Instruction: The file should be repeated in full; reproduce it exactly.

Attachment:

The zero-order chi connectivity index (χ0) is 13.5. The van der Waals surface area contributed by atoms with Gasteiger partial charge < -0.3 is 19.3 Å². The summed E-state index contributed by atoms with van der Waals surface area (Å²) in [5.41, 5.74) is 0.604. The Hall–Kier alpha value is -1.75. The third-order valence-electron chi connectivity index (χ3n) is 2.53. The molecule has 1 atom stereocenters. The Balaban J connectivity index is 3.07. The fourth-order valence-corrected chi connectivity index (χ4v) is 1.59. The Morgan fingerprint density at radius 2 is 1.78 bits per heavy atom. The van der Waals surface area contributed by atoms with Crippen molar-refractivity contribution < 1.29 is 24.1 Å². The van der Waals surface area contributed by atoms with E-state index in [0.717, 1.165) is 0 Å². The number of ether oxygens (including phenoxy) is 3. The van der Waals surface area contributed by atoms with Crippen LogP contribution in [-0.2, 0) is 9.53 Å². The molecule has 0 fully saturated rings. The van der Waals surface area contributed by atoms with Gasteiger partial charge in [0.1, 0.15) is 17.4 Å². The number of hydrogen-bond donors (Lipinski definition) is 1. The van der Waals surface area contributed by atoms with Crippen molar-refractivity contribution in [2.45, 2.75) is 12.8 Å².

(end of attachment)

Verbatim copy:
The zero-order chi connectivity index (χ0) is 13.5. The van der Waals surface area contributed by atoms with Gasteiger partial charge < -0.3 is 19.3 Å². The summed E-state index contributed by atoms with van der Waals surface area (Å²) in [5.41, 5.74) is 0.604. The Hall–Kier alpha value is -1.75. The third-order valence-electron chi connectivity index (χ3n) is 2.53. The molecule has 1 atom stereocenters. The Balaban J connectivity index is 3.07. The fourth-order valence-corrected chi connectivity index (χ4v) is 1.59. The Morgan fingerprint density at radius 2 is 1.78 bits per heavy atom. The van der Waals surface area contributed by atoms with Crippen molar-refractivity contribution < 1.29 is 24.1 Å². The van der Waals surface area contributed by atoms with E-state index in [0.717, 1.165) is 0 Å². The number of ether oxygens (including phenoxy) is 3. The van der Waals surface area contributed by atoms with Crippen LogP contribution in [-0.2, 0) is 9.53 Å². The molecule has 0 fully saturated rings. The van der Waals surface area contributed by atoms with Gasteiger partial charge in [0.1, 0.15) is 17.4 Å². The number of hydrogen-bond donors (Lipinski definition) is 1. The van der Waals surface area contributed by atoms with Crippen molar-refractivity contribution in [2.45, 2.75) is 12.8 Å².